I am using Equations package to write this proof `le_unique`

which the type checker happily accepts and display the message `Equations definition le_unique is complete and requires no further proofs. Use the "Equations" command to define it.`

but the moment I get rid of `?`

it immediately complains about `Recursive definition of le_unique is ill-formed.`

Is this a bug in the package or something is wrong with my code?

```
From Equations Require Import Equations.
Set Equations With UIP.
Lemma inj_le_S :
forall (p n : nat) (Ha Hb : p <= n),
Ha = Hb -> le_S p n Ha = le_S p n Hb.
Proof.
intros * Heq.
f_equal.
exact Heq.
Defined.
Equations?
le_unique {p n : nat}
(h h' : p <= n) : h = h' :=
le_unique (le_n Ha) (le_n Hb) := eq_refl;
le_unique (le_n Ha) (le_S _ _ Hb) := _ ;
le_unique (le_S _ _ Ha) (le_n Hb) := _;
le_unique (le_S p pa Ha) (le_S p pa Hb) :=
inj_le_S p pa Ha Hb (le_unique Ha Hb).
```

You get the same error message if you try to actually close the `Equations?`

definition with `Defined`

.

Yes, I am getting the same error message with `Defined`

as well, but I don't understand what is wrong with my proof. Based on my understanding, the recursive call is on smaller argument (the error message is difficult to parse and understand).

The desugaring of equations to Gallina is nontrivial. The error message shows the resulting fixpoint, where `le_unique`

is applied to a `fun`

parameter, and not the result of pattern-matching on `h`

.

Thanks @Li-yao . Now I managed to take a step in the direction I wanted, but I am still far from the proof. I realised that `le_ind`

is useless so I used `Scheme`

to get one that works for me.

```
Scheme le_indd := Induction for le Sort Prop.
Lemma le_unique : forall {m n : nat}
(p q : m <= n), p = q.
Proof.
induction p using le_indd.
+ intros Hq.
admit.
+ intros Hq.
```

I just shifted the goal post :) .

Edit: Finally proved it.

```
Lemma le_pair_induction:
forall (n : nat)
(P : forall m : nat, n <= m -> n <= m -> Prop),
P n (le_n n) (le_n n) ->
(forall (m : nat) (Ha Hb : n <= m), P m Ha Hb ->
P (S m) (le_S n m Ha) (le_S n m Hb)) ->
forall (mt : nat) (Hna Hnb : n <= mt), P mt Hna Hnb.
Proof.
intros ? ? Pa Pb.
refine(
fix Fn mt Hna {struct Hna} :=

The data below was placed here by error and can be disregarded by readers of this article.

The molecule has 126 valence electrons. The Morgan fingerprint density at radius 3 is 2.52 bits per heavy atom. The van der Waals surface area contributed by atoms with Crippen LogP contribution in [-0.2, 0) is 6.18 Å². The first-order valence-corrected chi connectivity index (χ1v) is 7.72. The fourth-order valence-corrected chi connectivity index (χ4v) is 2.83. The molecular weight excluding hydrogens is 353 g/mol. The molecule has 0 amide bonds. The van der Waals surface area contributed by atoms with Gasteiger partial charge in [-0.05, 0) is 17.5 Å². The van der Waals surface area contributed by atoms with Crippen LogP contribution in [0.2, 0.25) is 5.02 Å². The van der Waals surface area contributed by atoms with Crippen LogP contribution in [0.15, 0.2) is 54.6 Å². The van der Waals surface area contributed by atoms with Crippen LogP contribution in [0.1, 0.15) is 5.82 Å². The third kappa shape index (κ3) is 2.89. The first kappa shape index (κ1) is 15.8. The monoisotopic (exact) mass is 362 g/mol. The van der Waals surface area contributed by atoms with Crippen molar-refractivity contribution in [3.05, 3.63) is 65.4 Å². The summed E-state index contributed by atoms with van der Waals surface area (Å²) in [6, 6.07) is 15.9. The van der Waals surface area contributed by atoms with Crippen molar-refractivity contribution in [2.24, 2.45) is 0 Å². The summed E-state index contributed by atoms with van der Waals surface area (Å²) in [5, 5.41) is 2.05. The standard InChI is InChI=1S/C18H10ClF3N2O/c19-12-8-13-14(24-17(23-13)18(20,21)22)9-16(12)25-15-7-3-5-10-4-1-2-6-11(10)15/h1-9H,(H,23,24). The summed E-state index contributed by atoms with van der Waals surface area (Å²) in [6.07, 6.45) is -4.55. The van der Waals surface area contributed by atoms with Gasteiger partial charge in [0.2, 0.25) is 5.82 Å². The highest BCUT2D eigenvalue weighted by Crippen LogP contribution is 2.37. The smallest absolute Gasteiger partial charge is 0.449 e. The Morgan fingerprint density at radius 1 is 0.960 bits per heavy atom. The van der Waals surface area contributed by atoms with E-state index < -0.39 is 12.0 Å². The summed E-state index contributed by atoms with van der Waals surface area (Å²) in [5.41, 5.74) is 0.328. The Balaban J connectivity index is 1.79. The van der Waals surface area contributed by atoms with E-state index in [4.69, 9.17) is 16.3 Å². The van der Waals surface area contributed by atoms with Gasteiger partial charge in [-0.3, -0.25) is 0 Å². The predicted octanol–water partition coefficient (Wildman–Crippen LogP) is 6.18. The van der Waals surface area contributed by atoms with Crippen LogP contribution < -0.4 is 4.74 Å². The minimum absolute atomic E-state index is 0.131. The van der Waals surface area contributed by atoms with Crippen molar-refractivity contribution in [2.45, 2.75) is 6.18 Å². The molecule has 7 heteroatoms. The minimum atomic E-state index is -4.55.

match Hna as Hna' in (_ <= mtp)
return
mt = mtp ->
forall Hnb, P mtp Hna' Hnb
with
| le_n _ => fun Hna Hnb =>
match Hnb as Hnb' in (_ <= nt)
return
forall (pf : nt = n),
P n (le_n n) (eq_rect nt _ Hnb' n pf)
with
| le_n _ => fun pf => _
| le_S _ nt Hnt => fun pf => _
end eq_refl
| le_S _ nt Hnt => fun Heq Hnb =>
match Hnb as Hnb' in (_ <= S np)
return
forall (pf : np = nt),
P (S nt) (le_S n nt Hnt)
(eq_rect np (fun w => n <= S w) Hnb' nt pf)
with
| le_n _ => _
| le_S _ nw Hnw => fun pf => _
end eq_refl
end eq_refl).
+ rewrite (uip_nat pf).
exact Pa.
+ abstract nia.
+ clear Fn.
destruct n.
++ exact idProp.
++ abstract nia.
+ subst.
apply Pb, Fn.
Qed.
Lemma le_uniquet : forall {m n : nat}
(p q : m <= n), p = q.
Proof.
intros ? ? ? ?.
apply (le_pair_indd m
(fun (n : nat) (a : m <= n) (b : m <= n) => a = b)).
+ exact eq_refl.
+ intros ? ? ? He;
subst; reflexivity.
Qed.
```

```
Require Import iris.prelude.prelude.
Require Import Equations.Prop.Equations.
Scheme le_indd := Induction for le Sort Prop.
Set Equations With UIP.
Derive EqDec NoConfusion NoConfusionHom for nat.
Derive Subterm for nat.
(* Fail Derive DependentEliminationPackage for nat.
(* Derive Signature for nat. *)
Derive Signature for Peano.le.
Fail Derive NoConfusionHom for Peano.le.
Fail Derive NoConfusion for Peano.le.
Fail Derive Eqdec for Peano.le.
Fail Derive Subterm for le.
Fail Derive DependentEliminationPackage for Peano.le. *)
Lemma le_unique : forall {m n : nat}
(p q : m <= n), p = q.
Proof.
induction p using le_indd.
+ intros Hq.
dependent elimination Hq; last lia.
done.
+ intros Hq.
dependent elimination Hq; first lia.
f_equal.
apply IHp.
Qed.
```

Minimized:

```
Require Import Lia.
Require Import Equations.Prop.Equations.
Scheme le_indd := Induction for le Sort Prop.
Set Equations With UIP.
Lemma le_unique : forall {m n : nat}
(p q : m <= n), p = q.
Proof.
induction p using le_indd.
+ intros Hq.
dependent elimination Hq; [|lia].
easy.
+ intros Hq.
dependent elimination Hq; [lia|].
f_equal.
apply IHp.
Qed.